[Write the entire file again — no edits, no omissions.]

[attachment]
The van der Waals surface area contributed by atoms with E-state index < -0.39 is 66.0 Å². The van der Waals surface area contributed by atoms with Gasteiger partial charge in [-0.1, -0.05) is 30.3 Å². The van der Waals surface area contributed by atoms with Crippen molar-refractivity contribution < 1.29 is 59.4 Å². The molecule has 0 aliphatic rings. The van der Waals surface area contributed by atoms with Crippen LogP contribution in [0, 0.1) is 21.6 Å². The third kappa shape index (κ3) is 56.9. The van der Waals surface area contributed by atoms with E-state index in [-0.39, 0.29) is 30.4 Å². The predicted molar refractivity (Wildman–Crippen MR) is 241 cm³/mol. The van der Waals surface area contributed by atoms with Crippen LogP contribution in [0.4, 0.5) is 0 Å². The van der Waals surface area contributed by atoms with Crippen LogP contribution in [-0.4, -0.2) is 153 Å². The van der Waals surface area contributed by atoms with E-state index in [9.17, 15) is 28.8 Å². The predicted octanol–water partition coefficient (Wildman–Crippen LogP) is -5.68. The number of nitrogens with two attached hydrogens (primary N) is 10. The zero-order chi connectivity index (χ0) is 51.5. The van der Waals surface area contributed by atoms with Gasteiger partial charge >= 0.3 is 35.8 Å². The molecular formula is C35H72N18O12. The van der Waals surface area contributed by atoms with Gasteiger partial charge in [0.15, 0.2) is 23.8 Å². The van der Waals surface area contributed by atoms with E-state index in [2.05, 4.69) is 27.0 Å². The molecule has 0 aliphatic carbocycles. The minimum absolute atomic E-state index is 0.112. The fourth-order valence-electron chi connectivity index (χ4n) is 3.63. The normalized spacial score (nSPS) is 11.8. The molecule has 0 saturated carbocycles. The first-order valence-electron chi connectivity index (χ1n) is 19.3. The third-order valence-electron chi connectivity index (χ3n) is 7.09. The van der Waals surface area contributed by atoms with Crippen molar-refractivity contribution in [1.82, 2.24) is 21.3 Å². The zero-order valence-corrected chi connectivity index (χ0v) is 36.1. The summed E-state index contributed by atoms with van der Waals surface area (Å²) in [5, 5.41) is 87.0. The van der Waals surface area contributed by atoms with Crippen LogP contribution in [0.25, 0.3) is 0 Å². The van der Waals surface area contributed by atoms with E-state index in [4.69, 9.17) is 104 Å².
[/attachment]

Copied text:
The van der Waals surface area contributed by atoms with E-state index < -0.39 is 66.0 Å². The van der Waals surface area contributed by atoms with Gasteiger partial charge in [-0.1, -0.05) is 30.3 Å². The van der Waals surface area contributed by atoms with Crippen molar-refractivity contribution < 1.29 is 59.4 Å². The molecule has 0 aliphatic rings. The van der Waals surface area contributed by atoms with Crippen LogP contribution in [0, 0.1) is 21.6 Å². The third kappa shape index (κ3) is 56.9. The van der Waals surface area contributed by atoms with E-state index in [-0.39, 0.29) is 30.4 Å². The predicted molar refractivity (Wildman–Crippen MR) is 241 cm³/mol. The van der Waals surface area contributed by atoms with Crippen LogP contribution in [0.4, 0.5) is 0 Å². The van der Waals surface area contributed by atoms with Crippen LogP contribution in [-0.4, -0.2) is 153 Å². The van der Waals surface area contributed by atoms with E-state index in [9.17, 15) is 28.8 Å². The predicted octanol–water partition coefficient (Wildman–Crippen LogP) is -5.68. The number of nitrogens with two attached hydrogens (primary N) is 10. The zero-order chi connectivity index (χ0) is 51.5. The van der Waals surface area contributed by atoms with Gasteiger partial charge >= 0.3 is 35.8 Å². The molecular formula is C35H72N18O12. The van der Waals surface area contributed by atoms with Gasteiger partial charge in [0.15, 0.2) is 23.8 Å². The van der Waals surface area contributed by atoms with E-state index in [2.05, 4.69) is 27.0 Å². The molecule has 0 aliphatic carbocycles. The minimum absolute atomic E-state index is 0.112. The fourth-order valence-electron chi connectivity index (χ4n) is 3.63. The normalized spacial score (nSPS) is 11.8. The molecule has 0 saturated carbocycles. The first-order valence-electron chi connectivity index (χ1n) is 19.3. The third-order valence-electron chi connectivity index (χ3n) is 7.09. The van der Waals surface area contributed by atoms with Crippen molar-refractivity contribution in [1.82, 2.24) is 21.3 Å². The zero-order valence-corrected chi connectivity index (χ0v) is 36.1. The summed E-state index contributed by atoms with van der Waals surface area (Å²) in [5, 5.41) is 87.0. The van der Waals surface area contributed by atoms with Crippen LogP contribution in [0.25, 0.3) is 0 Å². The van der Waals surface area contributed by atoms with E-state index in [4.69, 9.17) is 104 Å².